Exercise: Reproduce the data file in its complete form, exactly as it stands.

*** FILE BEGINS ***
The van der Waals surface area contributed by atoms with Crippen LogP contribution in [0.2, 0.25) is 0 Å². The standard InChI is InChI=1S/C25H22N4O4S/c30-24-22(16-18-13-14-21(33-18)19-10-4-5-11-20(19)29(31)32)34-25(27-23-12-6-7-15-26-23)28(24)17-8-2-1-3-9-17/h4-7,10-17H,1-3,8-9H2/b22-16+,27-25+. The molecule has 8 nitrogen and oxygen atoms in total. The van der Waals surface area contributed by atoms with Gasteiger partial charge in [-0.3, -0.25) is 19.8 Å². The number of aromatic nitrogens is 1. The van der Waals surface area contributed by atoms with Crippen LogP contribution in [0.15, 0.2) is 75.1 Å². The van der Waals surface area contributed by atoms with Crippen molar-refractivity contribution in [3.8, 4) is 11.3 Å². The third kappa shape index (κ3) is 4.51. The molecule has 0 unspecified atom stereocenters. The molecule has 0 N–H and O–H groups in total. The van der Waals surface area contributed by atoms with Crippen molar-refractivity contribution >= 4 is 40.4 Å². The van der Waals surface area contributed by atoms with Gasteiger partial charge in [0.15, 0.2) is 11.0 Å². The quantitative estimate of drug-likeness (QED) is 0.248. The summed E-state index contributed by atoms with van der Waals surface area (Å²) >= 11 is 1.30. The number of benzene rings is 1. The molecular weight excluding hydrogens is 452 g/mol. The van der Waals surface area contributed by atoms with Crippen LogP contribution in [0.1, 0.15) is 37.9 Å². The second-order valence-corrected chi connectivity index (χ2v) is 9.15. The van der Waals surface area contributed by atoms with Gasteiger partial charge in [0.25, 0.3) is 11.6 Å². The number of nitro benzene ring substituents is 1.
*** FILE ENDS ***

The van der Waals surface area contributed by atoms with Crippen LogP contribution in [0.2, 0.25) is 0 Å². The standard InChI is InChI=1S/C25H22N4O4S/c30-24-22(16-18-13-14-21(33-18)19-10-4-5-11-20(19)29(31)32)34-25(27-23-12-6-7-15-26-23)28(24)17-8-2-1-3-9-17/h4-7,10-17H,1-3,8-9H2/b22-16+,27-25+. The molecule has 8 nitrogen and oxygen atoms in total. The van der Waals surface area contributed by atoms with Gasteiger partial charge in [-0.3, -0.25) is 19.8 Å². The number of aromatic nitrogens is 1. The van der Waals surface area contributed by atoms with Crippen LogP contribution in [0.15, 0.2) is 75.1 Å². The van der Waals surface area contributed by atoms with Crippen molar-refractivity contribution in [3.8, 4) is 11.3 Å². The third kappa shape index (κ3) is 4.51. The molecule has 0 unspecified atom stereocenters. The molecule has 0 N–H and O–H groups in total. The van der Waals surface area contributed by atoms with Crippen molar-refractivity contribution >= 4 is 40.4 Å². The van der Waals surface area contributed by atoms with Gasteiger partial charge in [0.15, 0.2) is 11.0 Å². The quantitative estimate of drug-likeness (QED) is 0.248. The summed E-state index contributed by atoms with van der Waals surface area (Å²) >= 11 is 1.30. The number of benzene rings is 1. The molecular weight excluding hydrogens is 452 g/mol. The van der Waals surface area contributed by atoms with Crippen LogP contribution in [0.1, 0.15) is 37.9 Å². The second-order valence-corrected chi connectivity index (χ2v) is 9.15. The van der Waals surface area contributed by atoms with Gasteiger partial charge in [0.25, 0.3) is 11.6 Å². The number of nitro benzene ring substituents is 1.